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Editorial: Celebrating a bounty of blessings
We have so much more than just the food to be thankful for on this day of reflection

There’s no better pause in the year’s headlong march to the finish line than Thanksgiving. Unlike other flagged dates on the calendar that note religious or patriotic observances, today’s holiday is both secular and spiritual, a nondenominational celebration of our very being and the gratitude that evokes.

The holiday that began centuries ago as a peace offering between European settlers and Native Americans now may be better known as Black Friday Eve, symbolized by turkey, cranberry sauce and football, three distinctly American favorites.

Beyond that, it is set aside as a day to turn inward. While other holidays include rituals and symbols that involve the community at large — parades, egg hunts, decorations, fireworks and lit pumpkins — Thanksgiving is by nature a time of quiet reflection. Aside from the crush at the supermarket in the days before, there is no shopping nor gifts to wrap. Decorations are generally limited to the table centerpiece, and there are no outfits to wear, carols to sing nor flags to wave.

It is simply a day to pause the roller coaster of life and remember why we’re here. We do this not in a public square but in our homes, alongside family and close friends over a table of warm delights. It’s a time set aside to appreciate life itself and all it entails. And for that, we give thanks.

We at The Times are fortunate and honored to be part of your everyday lives, to share what we’ve learned and to reflect the faces and echo the beating hearts of a community. As part of a Thanksgiving tradition begun and continued by late, great Times editors Sylvan Meyer, Bob Campbell and Ted Oglesby, we’d like to dedicate to them our annual list of shared thankfulness submitted by our newsroom staff and editorial board.

On this day, we are thankful for ...

  • A community willing to reach out and help a family in need, like the couple with two children living in a van we profiled several weeks ago. Since the story appeared, they have been overwhelmed with offers of assistance, proving this town takes seriously its mission of providing love and charity to the needy.
  • For the printed word, whether it brings sadness, joy, information, inspiration or simply the truth.
  • Everyone who wears a uniform that gets dirty doing what the rest of us need done, in particular those in law enforcement, fire and rescue and the military.
  • The breaking of last year’s drought, which has helped refill our lakes and streams and kept the air free of smoke from wildfires this fall.
  • Louis Armstrong singing, “It’s a Wonderful World.”
  • People with a sense of humor, especially those who can appreciate acerbic, cynical wit.
  • Those who teach others how to read.
  • Cable TV channels that replay the old classic shows of our youth that still make us laugh and touch us with characters that are like family.
  • For those who put down the smartphones when they get behind the wheel. Please remember to do so on the drive to and from grandma’s house, for everyone’s sake.
  • The sound of a door opening and closing when someone has been gone longer than you expected them to be.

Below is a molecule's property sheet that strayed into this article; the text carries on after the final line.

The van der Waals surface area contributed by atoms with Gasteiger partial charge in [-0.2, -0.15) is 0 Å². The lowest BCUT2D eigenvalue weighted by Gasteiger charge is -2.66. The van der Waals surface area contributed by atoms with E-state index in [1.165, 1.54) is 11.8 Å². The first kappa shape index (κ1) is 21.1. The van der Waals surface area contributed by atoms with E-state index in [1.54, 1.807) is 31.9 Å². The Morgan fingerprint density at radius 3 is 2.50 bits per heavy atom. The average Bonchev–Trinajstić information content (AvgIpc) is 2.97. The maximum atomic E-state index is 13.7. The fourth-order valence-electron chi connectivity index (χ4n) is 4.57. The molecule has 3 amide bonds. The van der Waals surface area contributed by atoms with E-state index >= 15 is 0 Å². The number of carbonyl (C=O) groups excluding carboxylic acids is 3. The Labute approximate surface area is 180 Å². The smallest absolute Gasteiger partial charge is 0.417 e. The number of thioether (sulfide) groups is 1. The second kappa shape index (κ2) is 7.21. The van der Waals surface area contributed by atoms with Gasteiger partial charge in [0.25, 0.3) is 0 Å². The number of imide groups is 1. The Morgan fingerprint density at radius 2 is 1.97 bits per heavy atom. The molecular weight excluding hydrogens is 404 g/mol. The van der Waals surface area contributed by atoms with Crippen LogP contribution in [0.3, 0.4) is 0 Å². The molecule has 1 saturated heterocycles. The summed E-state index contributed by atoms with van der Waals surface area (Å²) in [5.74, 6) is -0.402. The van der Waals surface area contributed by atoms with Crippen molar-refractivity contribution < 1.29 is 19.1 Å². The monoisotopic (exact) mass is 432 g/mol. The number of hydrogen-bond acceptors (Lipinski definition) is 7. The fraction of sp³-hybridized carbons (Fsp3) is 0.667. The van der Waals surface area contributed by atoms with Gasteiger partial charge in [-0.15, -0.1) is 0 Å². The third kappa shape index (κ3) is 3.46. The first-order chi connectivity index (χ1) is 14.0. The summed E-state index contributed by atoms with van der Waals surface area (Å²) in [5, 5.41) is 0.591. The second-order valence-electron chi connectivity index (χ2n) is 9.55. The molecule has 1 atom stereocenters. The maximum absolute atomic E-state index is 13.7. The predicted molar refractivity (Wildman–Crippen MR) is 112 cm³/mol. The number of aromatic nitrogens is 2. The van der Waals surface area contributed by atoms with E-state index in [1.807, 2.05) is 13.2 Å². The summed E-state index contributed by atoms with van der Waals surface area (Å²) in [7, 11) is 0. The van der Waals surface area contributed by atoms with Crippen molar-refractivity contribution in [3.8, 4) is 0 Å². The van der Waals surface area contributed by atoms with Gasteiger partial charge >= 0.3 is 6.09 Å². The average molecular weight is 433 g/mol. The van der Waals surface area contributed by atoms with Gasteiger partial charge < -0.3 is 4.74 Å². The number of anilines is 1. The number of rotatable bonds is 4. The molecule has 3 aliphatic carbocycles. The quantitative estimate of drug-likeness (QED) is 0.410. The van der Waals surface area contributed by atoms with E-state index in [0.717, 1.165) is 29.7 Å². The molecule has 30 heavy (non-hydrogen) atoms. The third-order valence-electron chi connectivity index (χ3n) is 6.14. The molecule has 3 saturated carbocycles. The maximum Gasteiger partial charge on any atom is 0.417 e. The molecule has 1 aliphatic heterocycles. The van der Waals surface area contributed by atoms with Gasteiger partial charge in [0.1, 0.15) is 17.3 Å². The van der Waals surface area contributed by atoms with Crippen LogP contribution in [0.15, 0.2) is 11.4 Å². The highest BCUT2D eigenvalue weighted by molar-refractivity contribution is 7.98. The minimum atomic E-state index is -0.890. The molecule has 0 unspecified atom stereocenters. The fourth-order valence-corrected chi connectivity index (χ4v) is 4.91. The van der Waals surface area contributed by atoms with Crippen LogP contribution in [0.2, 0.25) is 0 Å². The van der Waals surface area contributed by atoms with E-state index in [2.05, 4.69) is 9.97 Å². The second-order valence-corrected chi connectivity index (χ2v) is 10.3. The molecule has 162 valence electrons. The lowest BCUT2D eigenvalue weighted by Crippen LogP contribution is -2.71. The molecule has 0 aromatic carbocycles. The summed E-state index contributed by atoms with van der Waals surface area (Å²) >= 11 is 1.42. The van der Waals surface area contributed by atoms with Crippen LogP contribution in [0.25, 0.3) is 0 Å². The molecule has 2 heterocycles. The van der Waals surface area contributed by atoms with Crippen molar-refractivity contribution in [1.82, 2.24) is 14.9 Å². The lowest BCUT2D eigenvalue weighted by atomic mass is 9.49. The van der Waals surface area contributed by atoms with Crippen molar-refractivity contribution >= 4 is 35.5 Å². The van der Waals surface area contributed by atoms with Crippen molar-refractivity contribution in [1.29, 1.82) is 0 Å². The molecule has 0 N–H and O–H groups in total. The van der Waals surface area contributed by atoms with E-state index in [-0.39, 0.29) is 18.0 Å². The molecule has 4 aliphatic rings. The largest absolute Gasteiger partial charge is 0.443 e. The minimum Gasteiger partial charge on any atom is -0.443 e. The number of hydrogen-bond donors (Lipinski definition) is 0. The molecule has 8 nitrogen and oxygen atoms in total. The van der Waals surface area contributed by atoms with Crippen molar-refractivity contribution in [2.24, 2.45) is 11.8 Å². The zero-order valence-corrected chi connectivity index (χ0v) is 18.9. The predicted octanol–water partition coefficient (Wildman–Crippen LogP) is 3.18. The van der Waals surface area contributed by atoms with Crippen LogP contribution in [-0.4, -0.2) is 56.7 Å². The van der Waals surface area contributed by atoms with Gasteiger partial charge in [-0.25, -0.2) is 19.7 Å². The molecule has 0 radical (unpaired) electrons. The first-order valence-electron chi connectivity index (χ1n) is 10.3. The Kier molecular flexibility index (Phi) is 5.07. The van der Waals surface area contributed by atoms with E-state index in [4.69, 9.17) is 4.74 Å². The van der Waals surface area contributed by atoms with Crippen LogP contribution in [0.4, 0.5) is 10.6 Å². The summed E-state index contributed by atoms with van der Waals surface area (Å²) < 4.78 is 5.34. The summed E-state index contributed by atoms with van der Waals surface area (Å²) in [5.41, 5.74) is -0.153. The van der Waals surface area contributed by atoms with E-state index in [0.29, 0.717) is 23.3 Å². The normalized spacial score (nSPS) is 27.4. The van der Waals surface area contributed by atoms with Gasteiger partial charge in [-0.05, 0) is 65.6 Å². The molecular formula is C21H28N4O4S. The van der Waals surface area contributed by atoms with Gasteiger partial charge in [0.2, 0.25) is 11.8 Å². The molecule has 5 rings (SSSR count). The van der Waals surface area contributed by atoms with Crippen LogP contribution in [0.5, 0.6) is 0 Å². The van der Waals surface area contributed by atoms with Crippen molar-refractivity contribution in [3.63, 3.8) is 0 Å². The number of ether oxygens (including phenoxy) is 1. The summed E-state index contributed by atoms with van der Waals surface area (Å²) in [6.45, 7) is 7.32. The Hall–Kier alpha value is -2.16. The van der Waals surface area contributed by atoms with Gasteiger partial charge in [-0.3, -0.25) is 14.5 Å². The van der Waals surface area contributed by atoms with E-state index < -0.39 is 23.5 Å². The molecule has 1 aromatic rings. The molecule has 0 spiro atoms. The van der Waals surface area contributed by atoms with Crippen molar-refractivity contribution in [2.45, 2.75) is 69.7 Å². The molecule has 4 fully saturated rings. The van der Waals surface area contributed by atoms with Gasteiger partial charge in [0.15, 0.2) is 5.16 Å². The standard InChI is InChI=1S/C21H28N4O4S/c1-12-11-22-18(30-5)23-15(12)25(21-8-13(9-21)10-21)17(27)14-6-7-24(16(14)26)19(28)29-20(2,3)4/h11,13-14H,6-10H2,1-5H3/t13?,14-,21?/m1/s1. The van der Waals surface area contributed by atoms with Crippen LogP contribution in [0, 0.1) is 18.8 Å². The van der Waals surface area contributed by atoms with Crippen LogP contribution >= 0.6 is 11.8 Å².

• That moment when you finally reach the source of the highway backup and the road opens up in front of you.
  • The First Amendment and those who practice it.
  • Friends and co-workers who like to go to karaoke and trivia nights.
  • Half off at retailers during the holidays.
  • The hope that the Supreme Court may finally put an end to the never-ending “water wars” saga so everyone can move on to better solutions, and the costly lawyers we’re all paying for can find other cases to litigate. 
  • Watching a baby girl crawl, explore the world and find her voice.
  • High school sports teams that take care of business in regulation and don’t make a reporter sweat deadline any more than he needs to.
  • A very fine life, a very fine wife and the Jimmy Buffett Christmas Album.
  • Forgiveness and redemption for even the biggest mistakes. And on that note, parents who overcome great obstacles and learn how to love and care for their kids.
  • Chocolate with sea salt — and whoever it was who made it a thing.
  • That despite our pessimism, we can be blessed beyond our wildest dreams. 
  • Coffee (never enough), a Falcons win this week, an awesome family and a great boyfriend who finds humor in just about everything.
  • Generous co-workers who never leave you hanging, doctors who provide excellent care and family members who tolerate shenanigans.
  • Loving eyes of our furry friends who thank us with a wag or purr because we care for them — sort of like the care we’ve come to depend from an unseen, loving hand.
  • Georgia’s own Ray Charles singing, “Georgia on My Mind,” easily the greatest state song ever.

It’s encouraging to see that when all is said and done, our list of blessings far exceeds a  list of gripes, at least for most of us. We’re grateful for the chance to share this and all of our efforts with you, and we are thankful for the continued support from our readers and advertisers.

We wish a Happy Thanksgiving to you and yours, and a blessed day of prayer and peace with the ones you are dear to you.

Share your thoughts on this or any other topic in a letter to the editor; you can use this form or send email to The Times editorial board includes General Manager Norman Baggs, Editor Keith Albertson and Managing Editor Shannon Casas, plus community members Susan DeCrescenzo, Cathy Drerup and Brent Hoffman.

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